In advance of the talks, White House national security adviser Jake Sullivan bluntly warned China to avoid helping Russia evade punishment from global sanctions that have hammered the Russian economy. “We will not allow that to go forward,” he said.
U.S. officials are also accusing China of spreading Russian disinformation that could be a pretext for chemical or biological weapons attacks launched by Vladimir Putin’s forces in Ukraine.
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Russia’s invasion of Ukraine has put China in a delicate spot with two of its biggest trading partners: the U.S. and European Union. China needs access to those markets, yet it also has made gestures supportive of Moscow, joining with Russia in declaring a friendship with “no limits.”
In his talks with senior Chinese foreign policy adviser Yang Jiechi, Sullivan will indeed be looking for limits in what Beijing will do for Moscow.
“I’m not going to sit here publicly and brandish threats,” he told CNN in a round of Sunday news show interviews. “But what I will tell you is we are communicating directly and privately to Beijing that there absolutely will be consequences” if China helps Russia “backfill” its losses from the sanctions.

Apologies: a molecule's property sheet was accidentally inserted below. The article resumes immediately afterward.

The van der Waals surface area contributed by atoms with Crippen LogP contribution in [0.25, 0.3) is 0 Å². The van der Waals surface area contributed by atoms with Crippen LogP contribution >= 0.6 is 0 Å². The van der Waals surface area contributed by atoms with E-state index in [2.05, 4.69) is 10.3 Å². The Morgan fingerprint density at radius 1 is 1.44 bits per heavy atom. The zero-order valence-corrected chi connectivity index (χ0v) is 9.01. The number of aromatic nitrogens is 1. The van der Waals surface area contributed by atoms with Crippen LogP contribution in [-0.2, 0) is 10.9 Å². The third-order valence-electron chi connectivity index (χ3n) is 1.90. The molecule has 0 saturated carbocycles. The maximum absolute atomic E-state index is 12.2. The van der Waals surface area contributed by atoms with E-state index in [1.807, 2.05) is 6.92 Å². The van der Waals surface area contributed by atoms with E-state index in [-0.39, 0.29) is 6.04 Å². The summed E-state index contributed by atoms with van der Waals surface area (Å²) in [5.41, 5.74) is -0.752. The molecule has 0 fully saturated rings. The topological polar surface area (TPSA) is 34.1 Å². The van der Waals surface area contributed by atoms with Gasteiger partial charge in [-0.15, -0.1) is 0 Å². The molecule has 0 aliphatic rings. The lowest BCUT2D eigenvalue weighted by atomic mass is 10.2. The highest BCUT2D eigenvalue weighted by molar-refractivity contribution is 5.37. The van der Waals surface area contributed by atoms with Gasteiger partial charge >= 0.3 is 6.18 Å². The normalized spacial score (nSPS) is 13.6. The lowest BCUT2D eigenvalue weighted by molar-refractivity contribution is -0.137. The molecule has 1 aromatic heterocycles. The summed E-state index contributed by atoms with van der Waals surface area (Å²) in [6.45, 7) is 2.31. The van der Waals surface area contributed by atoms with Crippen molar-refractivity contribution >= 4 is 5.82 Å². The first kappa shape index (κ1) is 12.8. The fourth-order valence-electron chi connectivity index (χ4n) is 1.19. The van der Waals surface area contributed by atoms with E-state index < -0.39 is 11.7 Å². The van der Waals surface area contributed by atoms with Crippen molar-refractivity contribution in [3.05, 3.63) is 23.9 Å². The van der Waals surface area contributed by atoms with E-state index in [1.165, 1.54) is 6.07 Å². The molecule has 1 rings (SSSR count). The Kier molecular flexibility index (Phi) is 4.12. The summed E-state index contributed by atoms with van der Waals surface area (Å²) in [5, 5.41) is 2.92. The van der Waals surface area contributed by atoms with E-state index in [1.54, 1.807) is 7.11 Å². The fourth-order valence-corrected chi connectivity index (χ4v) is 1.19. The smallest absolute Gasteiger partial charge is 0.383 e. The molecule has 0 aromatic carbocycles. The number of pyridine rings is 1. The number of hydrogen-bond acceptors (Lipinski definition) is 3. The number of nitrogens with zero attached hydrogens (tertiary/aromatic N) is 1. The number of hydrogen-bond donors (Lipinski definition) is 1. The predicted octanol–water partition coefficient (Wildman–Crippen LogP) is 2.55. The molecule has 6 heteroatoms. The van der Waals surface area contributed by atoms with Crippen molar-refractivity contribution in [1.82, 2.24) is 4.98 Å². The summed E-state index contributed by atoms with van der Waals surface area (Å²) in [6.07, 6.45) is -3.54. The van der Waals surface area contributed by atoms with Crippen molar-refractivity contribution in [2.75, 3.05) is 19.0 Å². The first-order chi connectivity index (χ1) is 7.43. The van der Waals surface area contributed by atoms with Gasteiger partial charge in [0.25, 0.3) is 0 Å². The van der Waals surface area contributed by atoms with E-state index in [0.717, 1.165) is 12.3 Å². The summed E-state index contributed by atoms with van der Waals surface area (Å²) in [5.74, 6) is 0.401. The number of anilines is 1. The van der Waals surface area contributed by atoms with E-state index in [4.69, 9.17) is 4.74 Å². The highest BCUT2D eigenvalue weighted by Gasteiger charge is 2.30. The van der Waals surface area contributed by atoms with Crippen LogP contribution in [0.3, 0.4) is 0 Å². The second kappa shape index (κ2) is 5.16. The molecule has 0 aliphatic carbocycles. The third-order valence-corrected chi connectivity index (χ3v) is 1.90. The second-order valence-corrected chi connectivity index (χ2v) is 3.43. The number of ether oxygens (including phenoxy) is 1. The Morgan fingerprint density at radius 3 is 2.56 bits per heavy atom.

“We will not allow that to go forward and allow there to be a lifeline to Russia from these economic sanctions from any country anywhere in the world,” he said.
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The White House said the talks will focus on the direct impact of Russia’s war against Ukraine on regional and global security.
Biden administration officials say Beijing is spreading false Russian claims that Ukraine was running chemical and biological weapons labs with U.S. support. They say China is effectively providing cover if Russia moves ahead with a biological or chemical weapons attack on Ukrainians.
When Russia starts accusing other countries of preparing to launch biological or chemical attacks, Sullivan told NBC’s “Meet the Press,” “it’s a good tell that they may be on the cusp of doing it themselves.”
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Pentagon spokesman John Kirby, on ABC’s “This Week,” said “we haven’t seen anything that indicates some sort of imminent chemical or biological attack right now, but we’re watching this very, very closely.”
The striking U.S. accusations about Russian disinformation and Chinese complicity came after Russian Foreign Ministry spokeswoman Maria Zakharova alleged with no evidence that the U.S. was financing Ukrainian chemical and biological weapons labs.
The Russian claim was echoed by Chinese foreign ministry spokesman Zhao Lijian, who claimed there were 26 bio-labs and related facilities in “which the U.S. Department of Defense has absolute control.” The United Nations has said it has received no information backing up such accusations.
White House press secretary Jen Psaki called the claims “preposterous.”
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“Now that Russia has made these false claims, and China has seemingly endorsed this propaganda, we should all be on the lookout for Russia to possibly use chemical or biological weapons in Ukraine, or to create a false flag operation using them,” Psaki tweeted last week. “It’s a clear pattern.”